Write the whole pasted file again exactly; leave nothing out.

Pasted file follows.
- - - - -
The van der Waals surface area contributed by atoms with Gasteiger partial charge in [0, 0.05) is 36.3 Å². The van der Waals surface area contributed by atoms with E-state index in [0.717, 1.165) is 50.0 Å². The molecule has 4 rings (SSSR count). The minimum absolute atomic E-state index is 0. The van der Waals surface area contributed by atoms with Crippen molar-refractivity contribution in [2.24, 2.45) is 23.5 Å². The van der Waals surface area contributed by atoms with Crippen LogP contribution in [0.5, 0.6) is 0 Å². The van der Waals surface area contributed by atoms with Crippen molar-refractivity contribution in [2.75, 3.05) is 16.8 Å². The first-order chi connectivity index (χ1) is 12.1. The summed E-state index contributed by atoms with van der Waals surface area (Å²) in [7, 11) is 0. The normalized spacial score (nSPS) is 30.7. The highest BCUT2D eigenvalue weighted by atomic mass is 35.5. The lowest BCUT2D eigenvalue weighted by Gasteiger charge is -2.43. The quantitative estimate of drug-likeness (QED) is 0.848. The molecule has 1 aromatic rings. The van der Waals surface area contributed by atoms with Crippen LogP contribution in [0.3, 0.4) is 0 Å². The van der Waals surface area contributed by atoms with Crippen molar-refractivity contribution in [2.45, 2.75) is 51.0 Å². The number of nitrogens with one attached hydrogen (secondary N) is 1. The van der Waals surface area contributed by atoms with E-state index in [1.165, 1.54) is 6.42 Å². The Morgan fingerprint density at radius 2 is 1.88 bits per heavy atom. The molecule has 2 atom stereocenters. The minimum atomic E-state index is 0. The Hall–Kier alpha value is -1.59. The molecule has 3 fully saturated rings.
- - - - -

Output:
The van der Waals surface area contributed by atoms with Gasteiger partial charge in [0, 0.05) is 36.3 Å². The van der Waals surface area contributed by atoms with E-state index in [0.717, 1.165) is 50.0 Å². The molecule has 4 rings (SSSR count). The minimum absolute atomic E-state index is 0. The van der Waals surface area contributed by atoms with Crippen molar-refractivity contribution in [2.24, 2.45) is 23.5 Å². The van der Waals surface area contributed by atoms with Crippen LogP contribution in [0.5, 0.6) is 0 Å². The van der Waals surface area contributed by atoms with Crippen molar-refractivity contribution in [2.75, 3.05) is 16.8 Å². The first-order chi connectivity index (χ1) is 12.1. The summed E-state index contributed by atoms with van der Waals surface area (Å²) in [7, 11) is 0. The normalized spacial score (nSPS) is 30.7. The highest BCUT2D eigenvalue weighted by atomic mass is 35.5. The lowest BCUT2D eigenvalue weighted by Gasteiger charge is -2.43. The quantitative estimate of drug-likeness (QED) is 0.848. The molecule has 1 aromatic rings. The van der Waals surface area contributed by atoms with Crippen LogP contribution in [0.3, 0.4) is 0 Å². The van der Waals surface area contributed by atoms with Crippen molar-refractivity contribution in [2.45, 2.75) is 51.0 Å². The number of nitrogens with one attached hydrogen (secondary N) is 1. The van der Waals surface area contributed by atoms with E-state index in [1.165, 1.54) is 6.42 Å². The Morgan fingerprint density at radius 2 is 1.88 bits per heavy atom. The molecule has 2 atom stereocenters. The minimum atomic E-state index is 0. The Hall–Kier alpha value is -1.59. The molecule has 3 fully saturated rings.